Governor Brown Triumphs on School Tax Initiative
By a margin of 54-46 percent voters approved Governor Brown’s initiative proposal (Proposition 30) to temporarily increase state income tax rates on upper-income individuals by up to three percent and add one-quarter of one cent to the state’s sales tax rate. The measure will raise about $6 billion annually and avoid budget trigger cuts that would have fallen mostly on K-12 school districts and community colleges if it had failed. Passage of Proposition 30 was seen as a test of Brown's leadership and early polling had suggested the measure was headed for defeat.
Voters rejected a second education funding measure, Proposition 38, by a margin of 28-72 percent. Sponsored by attorney and education activist Molly Munger and supported by the PTA, Proposition 38 would have raised personal income tax rates from 0.2 to 2.2 percent on most tax filers until 2024. The measure would have raised about $10 billion annually earmarked for spending on K-12 and early childhood education.
Paycheck Protection Initiative Fails
In a major victory for organized labor, voters rejected by a 44 to 56 percent margin a political reform measure (Proposition 32) that targeted the ability of unions to deduct a portion of their members’ paychecks to fund political campaigns. The measure would also have banned corporations and labor unions from making direct contributions to candidates for state or local offices or to any candidate-controlled campaign committee. Additionally, government contractors, including public sector labor unions that bargain collectively with state or local governments, would have been barred from making contributions to any elected official who plays a role in awarding a contract.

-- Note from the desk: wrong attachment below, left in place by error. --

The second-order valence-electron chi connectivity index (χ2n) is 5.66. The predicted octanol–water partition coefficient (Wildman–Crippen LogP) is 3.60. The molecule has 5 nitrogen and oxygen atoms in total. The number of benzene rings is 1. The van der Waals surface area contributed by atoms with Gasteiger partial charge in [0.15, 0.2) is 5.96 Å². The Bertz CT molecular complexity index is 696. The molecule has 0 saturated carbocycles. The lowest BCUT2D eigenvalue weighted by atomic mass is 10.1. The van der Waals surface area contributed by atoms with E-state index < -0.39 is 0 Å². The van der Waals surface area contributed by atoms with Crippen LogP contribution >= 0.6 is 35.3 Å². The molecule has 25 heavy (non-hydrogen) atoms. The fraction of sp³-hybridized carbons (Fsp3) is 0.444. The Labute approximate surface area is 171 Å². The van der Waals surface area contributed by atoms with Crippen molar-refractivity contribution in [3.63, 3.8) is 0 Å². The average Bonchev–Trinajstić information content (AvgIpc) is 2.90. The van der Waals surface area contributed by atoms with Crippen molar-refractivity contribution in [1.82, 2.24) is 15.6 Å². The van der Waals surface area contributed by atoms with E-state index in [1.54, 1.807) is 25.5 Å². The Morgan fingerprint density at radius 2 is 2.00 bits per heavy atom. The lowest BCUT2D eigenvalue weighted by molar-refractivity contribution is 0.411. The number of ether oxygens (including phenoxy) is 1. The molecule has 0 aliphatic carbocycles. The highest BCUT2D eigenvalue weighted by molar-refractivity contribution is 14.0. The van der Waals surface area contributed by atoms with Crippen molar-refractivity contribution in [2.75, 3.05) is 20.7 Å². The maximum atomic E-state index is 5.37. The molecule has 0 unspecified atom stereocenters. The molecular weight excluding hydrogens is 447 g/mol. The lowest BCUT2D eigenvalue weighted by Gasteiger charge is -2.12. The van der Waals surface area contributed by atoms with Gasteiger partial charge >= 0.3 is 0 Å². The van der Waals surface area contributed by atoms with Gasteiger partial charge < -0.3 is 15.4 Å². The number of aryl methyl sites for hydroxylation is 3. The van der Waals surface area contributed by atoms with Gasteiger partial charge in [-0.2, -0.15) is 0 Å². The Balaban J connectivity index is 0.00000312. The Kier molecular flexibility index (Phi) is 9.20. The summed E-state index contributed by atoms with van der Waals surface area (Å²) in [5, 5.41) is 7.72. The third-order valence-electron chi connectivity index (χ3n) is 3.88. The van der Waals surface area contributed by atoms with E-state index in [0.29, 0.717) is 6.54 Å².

Unions spent more than $66 million to convince voters that the proposal would hamstring their ability to participate in political campaigns for candidates as well as to support or oppose ballot measures while businesses and wealthy individuals, under Citizens United v. Federal Elections Commission, could continue to spend unlimited amounts of their own money on independent expenditure campaigns.
Measure Mandating Use of Single-Sales Factor to Tax Multistate Business Income Passes
Voters overwhelmingly passed a second tax initiative, Proposition 39, that requires all multistate businesses apportion their taxable income in California based on the percentage of their global product sales occurring within the state, known as the “single-sales factor” method. Previously, multi-state businesses could elect the single-sales factor method or a “three-factor” method which included in the calculation the proportion of the business’s payroll and property within the state, whichever method resulted in the lowest tax. The revised tax methodology, which takes effect January 1, 2013, is expected to raise approximately $1.1 billion annually with half of the revenues initially earmarked for energy efficiency and alternative energy projects and the other half going to support guaranteed K-14 education funding under Proposition 98. After 2018 half of the revenue would be spend on K-14 education and half would be deposited in the state’s general fund.
1 Based on 100 percent of precinct returns but final tally of mail-in and provisional ballots could change the results in the Bera-Lungren race and two of the assembly races.